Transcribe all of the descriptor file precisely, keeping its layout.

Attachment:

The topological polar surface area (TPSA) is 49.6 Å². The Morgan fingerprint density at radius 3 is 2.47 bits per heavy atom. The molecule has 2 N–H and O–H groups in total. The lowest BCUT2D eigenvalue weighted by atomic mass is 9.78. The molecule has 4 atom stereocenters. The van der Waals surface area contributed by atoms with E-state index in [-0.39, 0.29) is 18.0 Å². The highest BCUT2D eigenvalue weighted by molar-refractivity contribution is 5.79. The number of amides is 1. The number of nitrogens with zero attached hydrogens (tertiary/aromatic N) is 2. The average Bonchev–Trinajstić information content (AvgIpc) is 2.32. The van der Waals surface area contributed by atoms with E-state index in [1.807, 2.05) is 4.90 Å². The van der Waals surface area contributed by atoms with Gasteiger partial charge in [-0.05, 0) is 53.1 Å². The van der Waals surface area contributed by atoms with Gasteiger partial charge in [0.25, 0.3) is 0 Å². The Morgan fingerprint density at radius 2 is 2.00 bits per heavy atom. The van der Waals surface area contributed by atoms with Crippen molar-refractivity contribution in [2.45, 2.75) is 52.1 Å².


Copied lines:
The topological polar surface area (TPSA) is 49.6 Å². The Morgan fingerprint density at radius 3 is 2.47 bits per heavy atom. The molecule has 2 N–H and O–H groups in total. The lowest BCUT2D eigenvalue weighted by atomic mass is 9.78. The molecule has 4 atom stereocenters. The van der Waals surface area contributed by atoms with E-state index in [-0.39, 0.29) is 18.0 Å². The highest BCUT2D eigenvalue weighted by molar-refractivity contribution is 5.79. The number of amides is 1. The number of nitrogens with zero attached hydrogens (tertiary/aromatic N) is 2. The average Bonchev–Trinajstić information content (AvgIpc) is 2.32. The van der Waals surface area contributed by atoms with E-state index in [1.807, 2.05) is 4.90 Å². The van der Waals surface area contributed by atoms with Gasteiger partial charge in [-0.05, 0) is 53.1 Å². The van der Waals surface area contributed by atoms with Gasteiger partial charge in [0.25, 0.3) is 0 Å². The Morgan fingerprint density at radius 2 is 2.00 bits per heavy atom. The van der Waals surface area contributed by atoms with Crippen molar-refractivity contribution in [2.45, 2.75) is 52.1 Å².